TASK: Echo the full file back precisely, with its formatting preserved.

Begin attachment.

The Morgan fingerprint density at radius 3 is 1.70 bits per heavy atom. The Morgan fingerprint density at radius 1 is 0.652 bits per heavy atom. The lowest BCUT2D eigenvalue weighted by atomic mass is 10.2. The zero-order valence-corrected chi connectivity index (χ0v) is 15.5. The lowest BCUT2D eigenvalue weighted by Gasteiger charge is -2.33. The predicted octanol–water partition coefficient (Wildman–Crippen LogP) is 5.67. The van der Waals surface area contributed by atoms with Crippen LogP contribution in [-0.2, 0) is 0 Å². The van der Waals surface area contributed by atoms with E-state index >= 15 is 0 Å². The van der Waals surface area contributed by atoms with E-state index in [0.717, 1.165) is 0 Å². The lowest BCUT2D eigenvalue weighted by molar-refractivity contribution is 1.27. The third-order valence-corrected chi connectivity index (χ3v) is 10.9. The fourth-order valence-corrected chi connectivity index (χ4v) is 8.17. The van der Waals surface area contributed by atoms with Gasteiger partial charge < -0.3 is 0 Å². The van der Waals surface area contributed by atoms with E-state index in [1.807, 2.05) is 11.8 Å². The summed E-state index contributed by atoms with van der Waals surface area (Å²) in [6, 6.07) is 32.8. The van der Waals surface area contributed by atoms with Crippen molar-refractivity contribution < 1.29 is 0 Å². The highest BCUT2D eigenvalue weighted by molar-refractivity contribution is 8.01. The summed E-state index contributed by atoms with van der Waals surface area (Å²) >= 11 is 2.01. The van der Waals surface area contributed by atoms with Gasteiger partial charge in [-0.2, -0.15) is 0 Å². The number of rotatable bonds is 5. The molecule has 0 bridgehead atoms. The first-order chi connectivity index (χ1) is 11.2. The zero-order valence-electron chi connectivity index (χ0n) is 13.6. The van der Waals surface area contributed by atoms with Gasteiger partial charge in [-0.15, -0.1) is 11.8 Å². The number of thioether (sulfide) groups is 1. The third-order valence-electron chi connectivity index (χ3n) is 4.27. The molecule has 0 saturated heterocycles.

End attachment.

The Morgan fingerprint density at radius 3 is 1.70 bits per heavy atom. The Morgan fingerprint density at radius 1 is 0.652 bits per heavy atom. The lowest BCUT2D eigenvalue weighted by atomic mass is 10.2. The zero-order valence-corrected chi connectivity index (χ0v) is 15.5. The lowest BCUT2D eigenvalue weighted by Gasteiger charge is -2.33. The predicted octanol–water partition coefficient (Wildman–Crippen LogP) is 5.67. The van der Waals surface area contributed by atoms with Crippen LogP contribution in [-0.2, 0) is 0 Å². The van der Waals surface area contributed by atoms with E-state index >= 15 is 0 Å². The van der Waals surface area contributed by atoms with E-state index in [0.717, 1.165) is 0 Å². The lowest BCUT2D eigenvalue weighted by molar-refractivity contribution is 1.27. The third-order valence-corrected chi connectivity index (χ3v) is 10.9. The fourth-order valence-corrected chi connectivity index (χ4v) is 8.17. The van der Waals surface area contributed by atoms with Gasteiger partial charge < -0.3 is 0 Å². The van der Waals surface area contributed by atoms with E-state index in [1.807, 2.05) is 11.8 Å². The summed E-state index contributed by atoms with van der Waals surface area (Å²) in [6, 6.07) is 32.8. The van der Waals surface area contributed by atoms with Crippen molar-refractivity contribution < 1.29 is 0 Å². The highest BCUT2D eigenvalue weighted by molar-refractivity contribution is 8.01. The summed E-state index contributed by atoms with van der Waals surface area (Å²) >= 11 is 2.01. The van der Waals surface area contributed by atoms with Gasteiger partial charge in [-0.2, -0.15) is 0 Å². The number of rotatable bonds is 5. The molecule has 0 bridgehead atoms. The first-order chi connectivity index (χ1) is 11.2. The zero-order valence-electron chi connectivity index (χ0n) is 13.6. The van der Waals surface area contributed by atoms with Gasteiger partial charge in [-0.15, -0.1) is 11.8 Å². The number of thioether (sulfide) groups is 1. The third-order valence-electron chi connectivity index (χ3n) is 4.27. The molecule has 0 saturated heterocycles.